Shin Splints Exercises Guide
Kim van Deventer

Kim van Deventer

Shin Splints: A step-by-step exercise treatment plan for runners

In this article, we dig deeper into the treatment of shin splints and provide you with a detailed rehab program, including what exercises to do and how to know when to progress.

Quick recap: Definition, causes and risk factors for shin splints

Shin splints is an overload injury of the shins, caused by too much force going through the shinbone, or when there’s repetitive tugging and pulling on the bone where the muscles attach.

Studies show most people who suffer from shin splints have the following traits in common (intrinsic factors):

  • Increased body mass (or carrying extra weight while running like in military fitness training)
  • Flatter foot arches or pronated feet
  • Muscle imbalances affecting range of movement around the hips and ankles

Interestingly, being a woman, having lower bone density, having smaller shin bones, or being vitamin D deficient also increase your likelihood of getting shin splints.

Infographic listing all the risk factors that predispose a runner to developing shin splints

Circumstances that can increase your risk of getting shin splints (extrinsic factors) include:

  • Recently increasing running mileage or training intensity
  • Running on uneven terrain or hard surfaces
  • Inadequate warm-up or cool down routine
  • Poor fitting or unsupportive shoes

Now let’s talk about treatment.

What’s the best treatment for shin splints?

Currently, effective treatment for shin splints includes rest from pain-causing activities, improvement of biomechanics (body alignment, range of movement and movement efficiency) and following a graded return-to-running program.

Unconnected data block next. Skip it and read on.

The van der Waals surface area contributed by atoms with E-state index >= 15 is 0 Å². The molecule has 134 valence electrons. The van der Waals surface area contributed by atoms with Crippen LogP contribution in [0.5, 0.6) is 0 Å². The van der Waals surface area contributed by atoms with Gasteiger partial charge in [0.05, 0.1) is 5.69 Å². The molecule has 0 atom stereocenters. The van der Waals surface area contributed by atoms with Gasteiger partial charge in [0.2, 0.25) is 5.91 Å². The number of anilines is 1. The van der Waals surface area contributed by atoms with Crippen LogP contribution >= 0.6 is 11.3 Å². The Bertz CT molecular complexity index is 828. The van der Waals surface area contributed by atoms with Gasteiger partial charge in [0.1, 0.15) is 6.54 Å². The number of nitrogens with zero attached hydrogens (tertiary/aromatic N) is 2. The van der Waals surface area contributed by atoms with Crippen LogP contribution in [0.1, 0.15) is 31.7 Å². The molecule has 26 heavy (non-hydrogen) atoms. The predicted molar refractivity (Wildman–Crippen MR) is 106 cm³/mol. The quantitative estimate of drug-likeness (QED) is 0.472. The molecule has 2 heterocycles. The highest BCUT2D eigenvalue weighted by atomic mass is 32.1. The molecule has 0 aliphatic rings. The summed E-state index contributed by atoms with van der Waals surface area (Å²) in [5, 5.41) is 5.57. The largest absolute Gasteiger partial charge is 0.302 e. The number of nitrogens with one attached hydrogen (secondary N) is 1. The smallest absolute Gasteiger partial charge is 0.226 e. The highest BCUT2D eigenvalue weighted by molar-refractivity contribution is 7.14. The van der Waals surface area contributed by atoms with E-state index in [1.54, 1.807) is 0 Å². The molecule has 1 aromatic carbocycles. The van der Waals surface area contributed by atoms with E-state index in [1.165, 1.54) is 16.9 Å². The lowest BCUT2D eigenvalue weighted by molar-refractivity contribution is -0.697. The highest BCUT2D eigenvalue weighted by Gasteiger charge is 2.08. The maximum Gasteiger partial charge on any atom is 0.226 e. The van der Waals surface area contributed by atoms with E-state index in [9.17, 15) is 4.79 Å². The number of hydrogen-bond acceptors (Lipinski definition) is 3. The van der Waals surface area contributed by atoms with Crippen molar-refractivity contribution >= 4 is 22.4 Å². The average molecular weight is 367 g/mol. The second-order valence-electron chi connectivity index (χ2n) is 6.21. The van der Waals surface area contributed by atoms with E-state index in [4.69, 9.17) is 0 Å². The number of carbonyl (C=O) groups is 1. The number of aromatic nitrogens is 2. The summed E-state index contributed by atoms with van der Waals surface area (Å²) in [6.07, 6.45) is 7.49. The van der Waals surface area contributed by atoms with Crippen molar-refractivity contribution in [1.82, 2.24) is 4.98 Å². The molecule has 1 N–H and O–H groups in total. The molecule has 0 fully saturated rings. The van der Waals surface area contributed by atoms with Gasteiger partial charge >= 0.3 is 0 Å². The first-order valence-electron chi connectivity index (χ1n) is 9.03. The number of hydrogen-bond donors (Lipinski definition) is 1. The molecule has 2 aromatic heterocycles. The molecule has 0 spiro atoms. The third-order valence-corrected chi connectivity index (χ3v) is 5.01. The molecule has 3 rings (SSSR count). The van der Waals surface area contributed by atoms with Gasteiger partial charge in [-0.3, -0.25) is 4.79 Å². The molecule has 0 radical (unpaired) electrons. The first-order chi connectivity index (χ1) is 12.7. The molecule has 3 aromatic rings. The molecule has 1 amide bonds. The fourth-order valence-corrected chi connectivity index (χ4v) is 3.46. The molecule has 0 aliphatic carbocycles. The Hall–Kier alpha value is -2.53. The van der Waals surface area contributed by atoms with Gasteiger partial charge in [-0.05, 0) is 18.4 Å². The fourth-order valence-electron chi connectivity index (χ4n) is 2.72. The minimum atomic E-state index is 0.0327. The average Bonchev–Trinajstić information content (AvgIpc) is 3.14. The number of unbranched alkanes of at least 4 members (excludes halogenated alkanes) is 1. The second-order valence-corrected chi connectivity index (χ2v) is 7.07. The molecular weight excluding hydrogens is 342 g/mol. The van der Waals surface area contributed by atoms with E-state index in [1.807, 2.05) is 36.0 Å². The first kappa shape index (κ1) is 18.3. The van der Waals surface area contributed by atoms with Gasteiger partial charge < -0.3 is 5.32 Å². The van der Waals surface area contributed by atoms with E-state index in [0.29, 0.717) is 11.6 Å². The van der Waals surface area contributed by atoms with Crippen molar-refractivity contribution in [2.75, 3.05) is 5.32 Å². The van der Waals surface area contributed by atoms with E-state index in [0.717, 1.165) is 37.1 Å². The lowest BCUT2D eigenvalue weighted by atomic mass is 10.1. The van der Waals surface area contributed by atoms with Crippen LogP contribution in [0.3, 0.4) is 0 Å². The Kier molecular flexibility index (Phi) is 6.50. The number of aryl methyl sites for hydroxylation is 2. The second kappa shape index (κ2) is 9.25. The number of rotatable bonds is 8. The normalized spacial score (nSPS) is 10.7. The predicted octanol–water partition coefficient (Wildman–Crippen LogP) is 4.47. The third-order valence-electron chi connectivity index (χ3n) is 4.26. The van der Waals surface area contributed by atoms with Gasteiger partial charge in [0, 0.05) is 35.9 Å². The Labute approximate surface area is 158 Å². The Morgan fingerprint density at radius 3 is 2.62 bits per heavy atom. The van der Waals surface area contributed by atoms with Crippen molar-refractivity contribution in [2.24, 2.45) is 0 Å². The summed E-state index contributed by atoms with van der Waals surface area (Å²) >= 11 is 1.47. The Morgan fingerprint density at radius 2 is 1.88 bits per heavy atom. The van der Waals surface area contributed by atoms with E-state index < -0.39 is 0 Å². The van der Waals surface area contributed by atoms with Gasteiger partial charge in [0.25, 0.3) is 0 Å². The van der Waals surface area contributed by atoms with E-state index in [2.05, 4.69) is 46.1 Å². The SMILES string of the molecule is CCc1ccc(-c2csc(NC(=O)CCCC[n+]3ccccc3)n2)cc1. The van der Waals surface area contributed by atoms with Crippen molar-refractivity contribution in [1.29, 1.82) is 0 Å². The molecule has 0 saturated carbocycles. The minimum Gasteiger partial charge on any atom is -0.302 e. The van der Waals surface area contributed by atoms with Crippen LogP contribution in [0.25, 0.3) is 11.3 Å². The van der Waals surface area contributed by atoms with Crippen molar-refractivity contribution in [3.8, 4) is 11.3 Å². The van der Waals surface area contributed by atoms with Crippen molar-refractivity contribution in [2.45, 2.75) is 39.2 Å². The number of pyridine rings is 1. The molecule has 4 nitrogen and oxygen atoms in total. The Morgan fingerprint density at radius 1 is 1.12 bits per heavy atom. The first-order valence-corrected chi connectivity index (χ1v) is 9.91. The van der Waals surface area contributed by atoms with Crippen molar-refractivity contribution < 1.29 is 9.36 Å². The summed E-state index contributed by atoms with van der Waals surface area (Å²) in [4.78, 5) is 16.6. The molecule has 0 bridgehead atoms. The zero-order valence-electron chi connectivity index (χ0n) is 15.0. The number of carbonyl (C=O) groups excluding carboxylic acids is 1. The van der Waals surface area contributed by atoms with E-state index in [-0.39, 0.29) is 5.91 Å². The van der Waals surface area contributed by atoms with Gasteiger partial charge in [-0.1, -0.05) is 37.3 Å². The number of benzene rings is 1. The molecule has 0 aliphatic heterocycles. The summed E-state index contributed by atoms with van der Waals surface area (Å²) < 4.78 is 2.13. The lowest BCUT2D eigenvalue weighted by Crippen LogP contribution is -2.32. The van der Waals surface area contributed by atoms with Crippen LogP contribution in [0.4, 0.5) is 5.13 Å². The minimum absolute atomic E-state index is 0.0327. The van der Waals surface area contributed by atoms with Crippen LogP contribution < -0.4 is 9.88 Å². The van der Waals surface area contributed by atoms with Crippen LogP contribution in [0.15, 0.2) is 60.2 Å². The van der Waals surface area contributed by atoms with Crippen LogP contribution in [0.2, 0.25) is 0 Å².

This combination of strategies helps to control the initial pain and inflammation associated with shin splints, promotes healing and builds up your shinbone’s strength to a level where it can tolerate a load that matches your normal running routine. This is called load management.

We discuss what a typical load management program looks like below.

Do shin splints get better with exercise?

Yes, there’s evidence that muscle strengthening, particularly your calves and hip abductors, and improving your core stability makes you more resistant to shin splints injury.

When treating shin splints, you should work on the muscles that support the foot arch (instinctive foot muscles, calf muscles) and those that align the hips and knees while running (hip abductor and core muscles).

What are the best exercises for treating shin splints?

It depends on your stage of healing. There isn’t a definite set of exercises you should be doing. Instead, your exercise program should adapt as you recover – it should include easy, low load exercises to start with and progress to more complex, high load exercises. 

We provide examples below.

The Exakt Health app divides shin splints treatment into 7 stages

The app supports you through the stages of bone healing and guides you with evidence-based advice and progressive exercises to a full recovery. Here’s how it works.

Rehab aims

  • Settle your shin pain and get the healing process started by avoiding activities that cause/increase pain.
  • Build the baseline strength in your ankles, hips and core in positions that don’t place strain on your lower legs.
  • Maintain your cardiovascular fitness with low load activities like swimming or cycling.

When you have shin splints balancing exercises are important because they strengthen your foot and ankle.Examples of shin splints exercises in Stage 1

Any core and glute exercises that don’t load the legs (e.g. clams, side leg lifts, bridges, planks) work well during this stage.

Arch correction exercises in sitting (gathering a towel or picking up marbles with your toes) are a good choice if your shin is still very sensitive.

Balance exercises are also important because they strengthen your arch and develop control, but you may have to start with short holds (10 seconds) if your shin is very sensitive.

The app introduces these exercises slowly and uses your feedback about pain and difficulty to adjust their intensity.